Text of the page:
Kelly Brush Foundation Furthers Access for All Athletes

From our friends at the Kelly Brush Foundation:

Kelly Brush Foundation grants assist adaptive athletes in purchasing sports gear including monoskis and handcycles. In this image adaptive athlete Chris Jefferson of Aspen, Colo. competes at Copper Mountain in Colorado in December.

The Kelly Brush Foundation awarded $100,514 in grants for spinal cord injury prevention at the end of 2011 enriching the lives of those with spinal cord injuries and furthering the foundation’s mission to improve ski racing safety, Kelly Brush Foundation President Charlie Brush announced.

The foundation granted $53,442 in Ski Racing Safety Grants to ski clubs and race teams across the country, including two grants to Vermont organizations. In addition, the Kelly Brush Individual Grant Program awarded $47,072 for adaptive athletic equipment, including a grant to a South Burlington adaptive athlete.

“Raising the bar for ski racing safety is part of the Kelly Brush Foundation’s core mission. This round of Ski Racing Safety Grants supports clubs and race teams from Maine to Idaho in their efforts to make the safety of their athletes a priority and to change the paradigm for both ski racing and training,” Brush said.

Ski Racing Safety Grants assist racing organizations in purchasing equipment that enhances safety for racers including safety netting to line race courses, padding for chair lift towers and spine protectors for racers. Fifteen clubs and organizations received Ski Racing Safety Grants ranging from $500 to Monroe County Special Olympics, in Michigan to replace old and unsafe helmets to $12,500 to the United States Ski and Snowboard Association Central Region, based in Minnesota, for safety netting to bring the entire region up to full netting on all courses.  Cochran’s Ski Area in Richmond, Vt. and Jay Peak Ski Club in Jay, Vt. received $3,000 each for safety equipment. The Jay Peak Ski Club will use its grant to enhance safety on the mountain’s race course.

“The Kelly Brush Foundation grant makes a huge difference to our small club,” said Brigitte Ritchie, treasurer of the Jay Peak Ski Club. “With only 36 racers in our program, finding funding is always a challenge. Safety equipment like netting to line courses and Willy Bags for chair lift towers is a significant expense.  We are grateful for the foundation’s assistance in helping to make our race trail the safest we can for our athletes.”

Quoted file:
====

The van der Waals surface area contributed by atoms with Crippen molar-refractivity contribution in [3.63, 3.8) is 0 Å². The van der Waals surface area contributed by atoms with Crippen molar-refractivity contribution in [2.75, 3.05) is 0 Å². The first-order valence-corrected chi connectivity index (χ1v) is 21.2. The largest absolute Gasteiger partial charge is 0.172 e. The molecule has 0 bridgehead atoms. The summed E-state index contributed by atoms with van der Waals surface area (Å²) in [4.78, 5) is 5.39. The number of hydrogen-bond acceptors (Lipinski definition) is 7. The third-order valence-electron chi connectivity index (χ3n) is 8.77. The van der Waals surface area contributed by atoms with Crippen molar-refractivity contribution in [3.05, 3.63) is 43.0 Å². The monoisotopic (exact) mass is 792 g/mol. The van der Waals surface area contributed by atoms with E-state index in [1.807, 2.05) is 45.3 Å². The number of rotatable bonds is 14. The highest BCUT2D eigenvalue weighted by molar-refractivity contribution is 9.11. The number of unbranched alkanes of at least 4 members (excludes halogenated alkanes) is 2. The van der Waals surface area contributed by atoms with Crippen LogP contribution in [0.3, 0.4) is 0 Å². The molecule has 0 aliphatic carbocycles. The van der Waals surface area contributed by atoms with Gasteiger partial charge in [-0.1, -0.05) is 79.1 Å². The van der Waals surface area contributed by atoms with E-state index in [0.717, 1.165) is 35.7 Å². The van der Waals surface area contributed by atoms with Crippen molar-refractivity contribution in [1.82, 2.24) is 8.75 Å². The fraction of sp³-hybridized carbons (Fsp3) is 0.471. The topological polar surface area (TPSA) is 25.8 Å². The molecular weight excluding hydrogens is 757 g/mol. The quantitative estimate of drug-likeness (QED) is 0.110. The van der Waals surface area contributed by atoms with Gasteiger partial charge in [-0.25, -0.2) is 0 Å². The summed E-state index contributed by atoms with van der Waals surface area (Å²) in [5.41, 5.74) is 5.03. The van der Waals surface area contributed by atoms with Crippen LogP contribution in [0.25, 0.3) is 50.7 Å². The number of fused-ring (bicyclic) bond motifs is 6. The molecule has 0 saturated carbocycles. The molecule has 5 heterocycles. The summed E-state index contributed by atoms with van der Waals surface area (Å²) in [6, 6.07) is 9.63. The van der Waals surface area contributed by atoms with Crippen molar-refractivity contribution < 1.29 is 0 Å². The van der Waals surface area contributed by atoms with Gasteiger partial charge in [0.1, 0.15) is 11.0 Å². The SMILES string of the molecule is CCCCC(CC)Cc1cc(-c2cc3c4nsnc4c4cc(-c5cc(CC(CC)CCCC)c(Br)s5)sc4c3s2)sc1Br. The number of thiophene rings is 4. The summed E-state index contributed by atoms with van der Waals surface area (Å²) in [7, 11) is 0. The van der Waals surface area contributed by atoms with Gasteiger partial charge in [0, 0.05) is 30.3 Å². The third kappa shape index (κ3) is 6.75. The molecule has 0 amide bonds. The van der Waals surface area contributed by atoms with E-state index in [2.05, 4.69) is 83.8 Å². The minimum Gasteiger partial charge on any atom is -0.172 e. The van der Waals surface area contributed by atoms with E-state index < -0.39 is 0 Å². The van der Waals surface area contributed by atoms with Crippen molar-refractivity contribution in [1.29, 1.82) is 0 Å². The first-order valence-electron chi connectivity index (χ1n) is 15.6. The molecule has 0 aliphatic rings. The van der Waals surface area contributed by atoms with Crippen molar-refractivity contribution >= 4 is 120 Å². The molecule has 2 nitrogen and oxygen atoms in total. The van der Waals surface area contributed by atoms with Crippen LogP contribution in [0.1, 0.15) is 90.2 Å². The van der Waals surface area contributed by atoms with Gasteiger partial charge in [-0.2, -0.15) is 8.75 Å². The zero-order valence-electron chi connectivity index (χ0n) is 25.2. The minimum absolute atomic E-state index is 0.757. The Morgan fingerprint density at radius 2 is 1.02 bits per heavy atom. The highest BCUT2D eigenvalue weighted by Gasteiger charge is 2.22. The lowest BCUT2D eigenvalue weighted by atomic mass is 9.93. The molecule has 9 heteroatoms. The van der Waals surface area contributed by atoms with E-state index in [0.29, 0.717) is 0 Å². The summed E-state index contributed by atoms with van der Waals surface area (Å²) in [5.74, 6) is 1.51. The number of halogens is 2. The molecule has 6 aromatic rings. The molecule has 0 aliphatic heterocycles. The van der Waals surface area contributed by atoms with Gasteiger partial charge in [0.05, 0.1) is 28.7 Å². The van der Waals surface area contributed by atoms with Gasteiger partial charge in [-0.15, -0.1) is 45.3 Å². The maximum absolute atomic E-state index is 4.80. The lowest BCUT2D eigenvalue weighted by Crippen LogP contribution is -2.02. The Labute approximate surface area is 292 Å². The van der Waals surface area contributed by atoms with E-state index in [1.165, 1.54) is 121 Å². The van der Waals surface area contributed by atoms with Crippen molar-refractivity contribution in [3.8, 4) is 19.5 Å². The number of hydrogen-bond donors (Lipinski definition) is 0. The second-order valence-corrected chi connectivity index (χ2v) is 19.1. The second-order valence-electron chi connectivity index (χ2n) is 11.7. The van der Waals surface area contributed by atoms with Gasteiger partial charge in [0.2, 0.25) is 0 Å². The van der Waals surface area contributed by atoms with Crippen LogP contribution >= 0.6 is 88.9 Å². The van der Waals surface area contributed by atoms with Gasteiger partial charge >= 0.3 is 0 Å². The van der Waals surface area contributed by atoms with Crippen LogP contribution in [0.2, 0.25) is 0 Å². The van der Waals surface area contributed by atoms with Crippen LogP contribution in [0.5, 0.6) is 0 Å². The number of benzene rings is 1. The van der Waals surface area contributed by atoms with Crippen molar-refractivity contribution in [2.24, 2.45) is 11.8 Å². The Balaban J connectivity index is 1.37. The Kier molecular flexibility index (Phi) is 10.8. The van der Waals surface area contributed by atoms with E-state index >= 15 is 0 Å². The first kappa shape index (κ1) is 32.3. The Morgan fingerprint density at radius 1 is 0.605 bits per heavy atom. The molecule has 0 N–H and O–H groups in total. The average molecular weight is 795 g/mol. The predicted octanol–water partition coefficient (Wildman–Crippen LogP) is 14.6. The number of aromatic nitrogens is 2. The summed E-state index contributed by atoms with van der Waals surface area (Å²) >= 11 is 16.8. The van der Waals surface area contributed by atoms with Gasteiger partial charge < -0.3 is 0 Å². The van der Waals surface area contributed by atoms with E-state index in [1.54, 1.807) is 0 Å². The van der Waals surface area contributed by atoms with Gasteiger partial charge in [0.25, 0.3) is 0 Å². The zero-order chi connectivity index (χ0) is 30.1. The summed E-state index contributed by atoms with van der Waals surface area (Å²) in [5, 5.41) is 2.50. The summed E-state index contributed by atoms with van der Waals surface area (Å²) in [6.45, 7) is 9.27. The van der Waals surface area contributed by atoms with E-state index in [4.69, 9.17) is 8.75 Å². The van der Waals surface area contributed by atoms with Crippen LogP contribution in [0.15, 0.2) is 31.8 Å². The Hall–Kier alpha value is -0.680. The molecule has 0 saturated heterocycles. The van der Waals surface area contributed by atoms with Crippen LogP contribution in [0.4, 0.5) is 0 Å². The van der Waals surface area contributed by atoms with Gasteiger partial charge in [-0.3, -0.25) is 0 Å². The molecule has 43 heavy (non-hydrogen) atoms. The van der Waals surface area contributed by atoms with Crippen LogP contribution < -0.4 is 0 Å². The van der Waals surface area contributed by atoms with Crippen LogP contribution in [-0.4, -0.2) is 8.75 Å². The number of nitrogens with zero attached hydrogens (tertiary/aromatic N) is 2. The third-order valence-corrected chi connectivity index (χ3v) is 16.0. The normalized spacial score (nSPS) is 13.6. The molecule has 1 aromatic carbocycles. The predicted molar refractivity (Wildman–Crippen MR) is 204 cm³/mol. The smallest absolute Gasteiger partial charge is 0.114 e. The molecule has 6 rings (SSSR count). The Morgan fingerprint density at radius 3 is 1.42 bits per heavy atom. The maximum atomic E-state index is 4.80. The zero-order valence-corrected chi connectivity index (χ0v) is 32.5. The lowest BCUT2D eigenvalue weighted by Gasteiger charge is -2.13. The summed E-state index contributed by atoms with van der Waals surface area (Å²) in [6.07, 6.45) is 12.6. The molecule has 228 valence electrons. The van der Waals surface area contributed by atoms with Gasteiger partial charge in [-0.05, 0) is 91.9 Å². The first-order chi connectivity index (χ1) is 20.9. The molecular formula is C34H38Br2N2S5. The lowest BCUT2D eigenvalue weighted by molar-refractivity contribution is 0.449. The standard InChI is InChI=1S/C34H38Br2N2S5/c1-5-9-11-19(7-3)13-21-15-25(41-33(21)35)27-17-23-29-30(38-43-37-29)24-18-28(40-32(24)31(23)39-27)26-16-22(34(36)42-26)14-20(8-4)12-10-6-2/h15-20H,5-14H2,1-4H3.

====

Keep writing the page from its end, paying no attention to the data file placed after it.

The foundation also announced the awarding of 13 Kelly Brush Individual Grants for adaptive athletic equipment. Individuals from across the United States who are living with SCI received financial assistance with purchasing equipment including monoskis and handcycles. Among the recipients was South Burlington adaptive athlete Jeremy Shortsleeve who is a three-time winner of the Keybank Vermont City Marathon and holds the course record in the handcycling division. He received $3,000 for handcycling equipment.

“Enriching the lives of those with spinal cord injury through adaptive sports and recreation is a key goal of the Kelly Brush Foundation. Specialized adaptive equipment, often customized for the individual athlete, can be cost prohibitive.  Through Kelly Brush Individual Grants, the foundation aims to remove financial barriers to participation in adaptive sports,” Brush said.

The Kelly Brush Foundation annual grants are made possible by the foundation’s primary fund-raising event, the Kelly Brush Century Ride, which is held annually in September in Middlebury, Vt. and hosted by the Middlebury College Ski Team. This past September, 24 handcyclists and 721 cyclists rode in support of the foundation’s mission and raised more than $275,000 for the foundation’s programs including adaptive equipment grants, improving ski racing safety, advancing scientific research on SCI and supporting the U.S. Adaptive Ski Team.

About the foundation: The Kelly Brush Foundation is a non-profit organization dedicated to improving ski racing safety, enhancing the quality of life for those with spinal cord injury(SCI) through providing adaptive sports equipment, advancing scientific research on SCI and supporting the U.S. Adaptive Ski Team.  Kelly Brush, together with her family, started the foundation in 2006 after she sustained a severe spinal cord injury while racing in NCAA Div. 1 competition as a member of the Middlebury College Ski Team in Vermont. The Kelly Brush Foundation affirms Kelly’s ongoing commitment to live life on her own terms and better the lives of others living with SCI. www.kellybrushfoundation.org